Study Suggests CBD May Have Antipsychotic Effect in High-Risk Individuals

The psychiatric research journal JAMA Psychiatry has just published a new study suggesting CBD might have antipsychotic effects in individuals at clinical high risk of psychosis. Compelling research demonstrating CBD ’ s therapeutic consequences is built off by the analysis.

Psychiatrists Explore the Underlying Causes for CBD’s Therapeutic Effects

What are the neurocognitive mechanisms that underlie the putative effects of cannabidiol in psychosis? To put it differently, does CBD really help treat psychosis? And if so, how?

Researchers began with the assumption that cannabidiol (CBD) has antipsychotic effects in people. How it has that impact on the brain isn’t completely understood.  Psychiatrists study the chemical reactions that lead to or stem from states that are irregular. For this study, researchers wanted to try and isolate the specific chemical alterations that provide its antipsychotic and therapeutic effects to CBD.

To accomplish this, the study analyzed the effects of CBD in 33 people at clinical high risk (CHR) of psychosis. Past studies have identified the regions in the brain that become perturbed in people and at CHR. Hence the JAMA study had a hypothesis: maybe CBD attenuates, or lessens, those disturbances in the parts of the brain related to psychosis.

Study’s Findings Confirm CBD’s Influence on Brain Regions Implicated in Psychosis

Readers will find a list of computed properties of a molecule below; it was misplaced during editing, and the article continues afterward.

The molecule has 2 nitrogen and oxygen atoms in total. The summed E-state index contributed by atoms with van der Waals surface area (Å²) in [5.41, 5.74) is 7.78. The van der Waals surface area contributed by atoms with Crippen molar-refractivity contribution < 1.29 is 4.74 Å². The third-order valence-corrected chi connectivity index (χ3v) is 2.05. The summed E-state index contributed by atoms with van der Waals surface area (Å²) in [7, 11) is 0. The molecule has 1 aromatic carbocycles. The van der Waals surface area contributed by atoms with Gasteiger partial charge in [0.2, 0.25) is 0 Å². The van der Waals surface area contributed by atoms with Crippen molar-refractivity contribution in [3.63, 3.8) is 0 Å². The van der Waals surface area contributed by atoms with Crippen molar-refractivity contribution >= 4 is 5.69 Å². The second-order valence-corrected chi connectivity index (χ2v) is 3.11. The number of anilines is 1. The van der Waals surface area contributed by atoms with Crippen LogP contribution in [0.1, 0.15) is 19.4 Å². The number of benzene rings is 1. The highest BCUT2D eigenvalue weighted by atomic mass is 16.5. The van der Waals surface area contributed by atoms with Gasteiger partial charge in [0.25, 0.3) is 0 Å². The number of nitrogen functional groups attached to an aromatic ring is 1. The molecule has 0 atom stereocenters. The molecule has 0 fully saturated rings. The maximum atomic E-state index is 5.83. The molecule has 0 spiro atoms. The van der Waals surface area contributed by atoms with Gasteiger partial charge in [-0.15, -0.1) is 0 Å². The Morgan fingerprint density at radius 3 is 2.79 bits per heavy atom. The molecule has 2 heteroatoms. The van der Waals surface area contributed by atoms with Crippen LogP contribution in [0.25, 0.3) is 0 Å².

The analysis ’s 33 CHR participants were part of a randomized clinical trial with 19 healthy control individuals. Some participants received a single, 600 mg dose of cannabidiol; no CBD others or a placebo. Researchers analyzed how the CBD affected medial cortex the striatum and midbrain –the target brain regions.

The analysis revealed that activation that was modulated was experienced by all three brain regions . While participants performed a learning task, using an MRI, researchers measured brain activation alongside high risk patients who received a placebo, and control individuals who took no CBD. What they discovered was that CHR patients who took CBD had activation levels about in the middle between healthy people with no disturbances and CHR patients who took no CBD.

In a nutshell, CBD did have the attenuating effects researchers had hypothesized. Dysfunction was helped by the oral dose of cannabidiol in all three brain regions. And that means the study may have identified one of the mechanisms responsible for CBD’s therapeutic benefits.

While the analysis ’s findings have implications for psychiatric medication and treating people at high risk for psychosis, it has significance for anyone interested in the effects of cannabis on mental health.

There are studies that have drawn on links between regular and frequent cannabis use and the development of psychosis. Others have linked psychosis with modifications to the endocannabinoid system, whether cannabinoid-stimulated or not. At exactly the same time, research shows CBD, a non-psychoactive cannabinoid, has an almost opposite neural and behavioral impact into THC. With this latest study, scientists know more about why this is.

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